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A flower, sometimes known as a bloom or blossom, is the reproductive structure found in flowering plants (plants of the division Magnoliophyta, also called angiosperms). The biological function of a flower is to effect reproduction, usually by providing a mechanism for the union of sperm with eggs. Flowers may facilitate outcrossing (fusion of sperm and eggs from different individuals in a population) or allow selfing (fusion of sperm and egg from the same flower). Some flowers produce diaspores without fertilization (parthenocarpy). Flowers contain sporangia and are the site where gametophytes develop. Flowers give rise to fruit and seeds. Many flowers have evolved to be attractive to animals, so as to cause them to be vectors for the transfer of pollen. In addition to facilitating the reproduction of flowering plants, flowers have long been admired and used by humans to beautify their environment, and also as objects of romance, ritual, religion, medicine and as a source of...
Red is the color at the end of the spectrum of visible light next to orange and opposite violet. It is evoked by light with a predominant wavelength of roughly 620–740 nm. Red is one of the additive primary colors of light, along with green and blue, which in RGB color systems are combined to create all the colors on a computer monitor or television screen. It is also one of the subtractive primary colors, along with yellow and blue, of the RYB color space and traditional color wheel used by painters and artists. Reds can vary in shade from very light pink to very dark maroon or burgundy; and in hue from the bright orange-red scarlet or vermilion to the bluish-red crimson. Red was widely used in prehistoric cave art, made with red hematite or iron oxide, or red ochre. Early civilizations in China, the Middle East and Europe made red dyes from the madder plant or from the a tiny insect called the kermes vermilio, Civilizations in the Americas made brilliant reds from another s...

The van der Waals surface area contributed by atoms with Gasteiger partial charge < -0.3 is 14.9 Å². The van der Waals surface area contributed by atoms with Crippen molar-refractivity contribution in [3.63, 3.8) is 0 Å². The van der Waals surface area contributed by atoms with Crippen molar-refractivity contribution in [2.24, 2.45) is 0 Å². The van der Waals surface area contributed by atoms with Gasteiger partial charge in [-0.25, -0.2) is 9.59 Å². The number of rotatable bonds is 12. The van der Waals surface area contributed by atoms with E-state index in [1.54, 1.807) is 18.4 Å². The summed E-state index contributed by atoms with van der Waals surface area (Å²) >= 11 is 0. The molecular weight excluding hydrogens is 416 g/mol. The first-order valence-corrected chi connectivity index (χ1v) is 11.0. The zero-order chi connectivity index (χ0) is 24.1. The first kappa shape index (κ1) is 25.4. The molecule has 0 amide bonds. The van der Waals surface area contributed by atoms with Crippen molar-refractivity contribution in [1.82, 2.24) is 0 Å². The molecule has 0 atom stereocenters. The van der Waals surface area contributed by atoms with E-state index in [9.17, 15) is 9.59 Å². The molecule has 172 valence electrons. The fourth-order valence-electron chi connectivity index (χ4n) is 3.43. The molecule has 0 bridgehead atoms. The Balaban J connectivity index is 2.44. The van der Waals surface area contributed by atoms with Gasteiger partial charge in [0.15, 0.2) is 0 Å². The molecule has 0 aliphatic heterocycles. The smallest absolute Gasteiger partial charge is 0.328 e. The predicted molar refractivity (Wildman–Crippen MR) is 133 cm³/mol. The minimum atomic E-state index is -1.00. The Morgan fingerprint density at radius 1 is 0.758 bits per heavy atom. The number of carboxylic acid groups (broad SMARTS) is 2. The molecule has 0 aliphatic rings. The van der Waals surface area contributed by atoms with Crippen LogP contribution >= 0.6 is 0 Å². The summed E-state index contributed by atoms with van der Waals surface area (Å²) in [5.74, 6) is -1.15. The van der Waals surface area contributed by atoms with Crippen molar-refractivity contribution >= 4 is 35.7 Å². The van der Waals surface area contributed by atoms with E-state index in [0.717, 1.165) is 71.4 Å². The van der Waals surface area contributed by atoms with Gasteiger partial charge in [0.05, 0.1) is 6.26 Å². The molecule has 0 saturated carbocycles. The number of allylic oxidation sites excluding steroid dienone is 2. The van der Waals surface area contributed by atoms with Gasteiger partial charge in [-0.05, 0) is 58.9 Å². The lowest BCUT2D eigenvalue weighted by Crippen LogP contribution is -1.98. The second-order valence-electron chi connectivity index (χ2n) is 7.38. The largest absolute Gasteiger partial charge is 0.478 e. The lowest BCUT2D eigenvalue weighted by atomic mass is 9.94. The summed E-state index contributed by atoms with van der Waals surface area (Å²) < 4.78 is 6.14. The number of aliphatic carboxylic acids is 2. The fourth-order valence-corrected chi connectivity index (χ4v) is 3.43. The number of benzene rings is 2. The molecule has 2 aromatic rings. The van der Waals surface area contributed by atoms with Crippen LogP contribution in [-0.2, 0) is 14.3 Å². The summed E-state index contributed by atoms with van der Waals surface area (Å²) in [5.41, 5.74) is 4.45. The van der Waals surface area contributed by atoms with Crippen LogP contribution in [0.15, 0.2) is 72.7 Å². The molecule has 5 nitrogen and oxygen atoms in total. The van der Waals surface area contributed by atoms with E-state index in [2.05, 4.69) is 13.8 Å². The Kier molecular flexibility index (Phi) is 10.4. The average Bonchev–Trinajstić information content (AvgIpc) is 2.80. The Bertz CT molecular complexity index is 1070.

Nature, in the broadest sense, is equivalent to the natural, physical, or material world or universe. "Nature" refers to the phenomena of the physical world, and also to life in general. It ranges in scale from the subatomic to the cosmic. The study of nature is science. The word nature is derived from the Latin word natura, or "essential qualities, innate disposition", and in ancient times, literally meant "birth". Natura was a Latin translation of the Greek word physis (φύσις), which originally related to the intrinsic characteristics that plants, animals, and other features of the world develop of their own accord. The concept of nature as a whole, the physical universe, is one of several expansions of the original notion; it began with certain core applications of the word φύσις by pre-Socratic philosophers, and has steadily gained currency ever since. This usage continued during the advent of modern scientific method in the last several centuries. Within the various uses...